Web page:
This process of “liberation of the wretched of the earth” must involve love. The Black Eyed Peas have raised a relevant question, “Where is the love?” This question suggests that love is the virtue that is missing from the struggle. The antithesis to love is Hate. It is powerful and corrosive. Howard Thurman described hate as one of “the hounds of hell that dog the footsteps of the disinherited in season and out of season.”[iv] Hate not only hurts the one being hated; hate corrodes the moral compass and values of the hater and eventually harms the one hating. At the core of America’s racist history is hate. Martin Luther King wrote “Hate grows out of fear, pride, ignorance, prejudice, and misunderstanding.”[v]
Love through the lens of emotion has a foundation of reciprocity coated in preference. From this perspective, one must have an affinity towards another before love takes root. This type of love lacks the power to deal with race or any of the world’s challenges. Love that transforms is not some sentimental outpouring feeling. The love that has the power to transform is agape, which seeks nothing in return, but is “redemptive goodwill for all men.”
That which overcomes hate is love. With this thought, it may be suggested that wars would not exist if there was more love in the world. If there were more love in the world, racism would not exist. In 1965 Hal David and Burt Bacharach wrote a ballad titled, “What the World Needs Now Is Love.” Several artists have sung it and re-sung it over the years since then. The lyrics of this song did not expose the vivid colors of racism, chaos, and violence like “Where Is The Love?” by the Black Eyed Peas. David and Bacharach’s song is a sweet melody which paints a nice picture of love, while the Black Eyed Peas’ song strongly suggests that this powerful virtue is the element that is missing from life.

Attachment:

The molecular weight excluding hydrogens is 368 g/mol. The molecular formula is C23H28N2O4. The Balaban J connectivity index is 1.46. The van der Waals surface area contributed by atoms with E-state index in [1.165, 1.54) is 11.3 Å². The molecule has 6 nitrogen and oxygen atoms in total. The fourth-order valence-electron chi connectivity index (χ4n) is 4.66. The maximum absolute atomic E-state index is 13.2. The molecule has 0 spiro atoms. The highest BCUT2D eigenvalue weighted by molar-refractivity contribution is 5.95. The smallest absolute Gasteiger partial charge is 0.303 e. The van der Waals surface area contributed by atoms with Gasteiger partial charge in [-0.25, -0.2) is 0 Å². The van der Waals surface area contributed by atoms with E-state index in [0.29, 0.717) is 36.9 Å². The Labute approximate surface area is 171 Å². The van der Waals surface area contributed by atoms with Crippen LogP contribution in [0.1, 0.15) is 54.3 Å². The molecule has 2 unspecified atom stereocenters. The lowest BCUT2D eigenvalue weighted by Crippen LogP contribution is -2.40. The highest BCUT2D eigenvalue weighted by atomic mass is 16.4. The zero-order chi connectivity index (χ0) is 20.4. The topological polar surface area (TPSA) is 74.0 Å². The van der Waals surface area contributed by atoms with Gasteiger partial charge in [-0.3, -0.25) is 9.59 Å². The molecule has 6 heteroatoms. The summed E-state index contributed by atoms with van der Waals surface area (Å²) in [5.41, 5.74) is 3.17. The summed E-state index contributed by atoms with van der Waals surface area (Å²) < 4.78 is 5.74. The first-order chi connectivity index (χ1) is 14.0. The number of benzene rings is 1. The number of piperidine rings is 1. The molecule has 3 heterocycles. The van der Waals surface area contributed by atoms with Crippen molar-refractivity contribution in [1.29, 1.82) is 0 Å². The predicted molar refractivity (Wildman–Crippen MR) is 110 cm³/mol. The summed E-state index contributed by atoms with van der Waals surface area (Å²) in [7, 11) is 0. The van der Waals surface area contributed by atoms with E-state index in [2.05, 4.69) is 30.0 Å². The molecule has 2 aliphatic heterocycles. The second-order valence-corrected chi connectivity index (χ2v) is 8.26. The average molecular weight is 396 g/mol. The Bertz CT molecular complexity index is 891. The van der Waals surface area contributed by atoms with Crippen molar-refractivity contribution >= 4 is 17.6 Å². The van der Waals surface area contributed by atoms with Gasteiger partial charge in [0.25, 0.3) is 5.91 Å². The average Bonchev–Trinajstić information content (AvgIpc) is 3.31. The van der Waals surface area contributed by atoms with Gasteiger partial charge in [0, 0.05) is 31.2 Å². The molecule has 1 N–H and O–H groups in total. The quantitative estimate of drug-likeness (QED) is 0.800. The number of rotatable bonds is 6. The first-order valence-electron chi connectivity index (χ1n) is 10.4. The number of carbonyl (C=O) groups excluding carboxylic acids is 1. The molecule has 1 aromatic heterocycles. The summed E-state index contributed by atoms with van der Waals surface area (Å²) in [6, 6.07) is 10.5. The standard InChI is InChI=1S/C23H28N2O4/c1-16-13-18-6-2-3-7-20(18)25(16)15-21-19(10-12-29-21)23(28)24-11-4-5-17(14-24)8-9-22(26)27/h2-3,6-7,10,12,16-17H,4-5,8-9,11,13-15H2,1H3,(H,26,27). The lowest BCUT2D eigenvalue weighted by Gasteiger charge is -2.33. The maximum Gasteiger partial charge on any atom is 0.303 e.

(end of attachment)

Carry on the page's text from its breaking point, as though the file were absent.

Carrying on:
When viewing love through the lens of emotion, it may be difficult to see what love has to do with race. Love through the lens of emotion has a foundation of reciprocity coated in preference. From this perspective, one must have an affinity towards another before love takes root. This type of love lacks the power to deal with race or any of the world’s challenges. Love that transforms is not some sentimental outpouring feeling. Love in the English language has many expressions and can be confusing because the same word can be expressed in different ways. The Greek language has multiple different words for love. The love that transforms is not the same love that two people in love express towards one another. This word in Greek is eros, a romantic love. The love that is powerful enough to overcome hate and deal with racism is not even the love that friends have for one another. In the Greek language this love is expressed by the word philia, a reciprocal love between friends. This is that “ride or die” type of love in hip-hop vernacular. It is easy to love those whom we like and have things in common with. The love that has the power to transform is agape, which seeks nothing in return, but is “redemptive goodwill for all men.” [vi]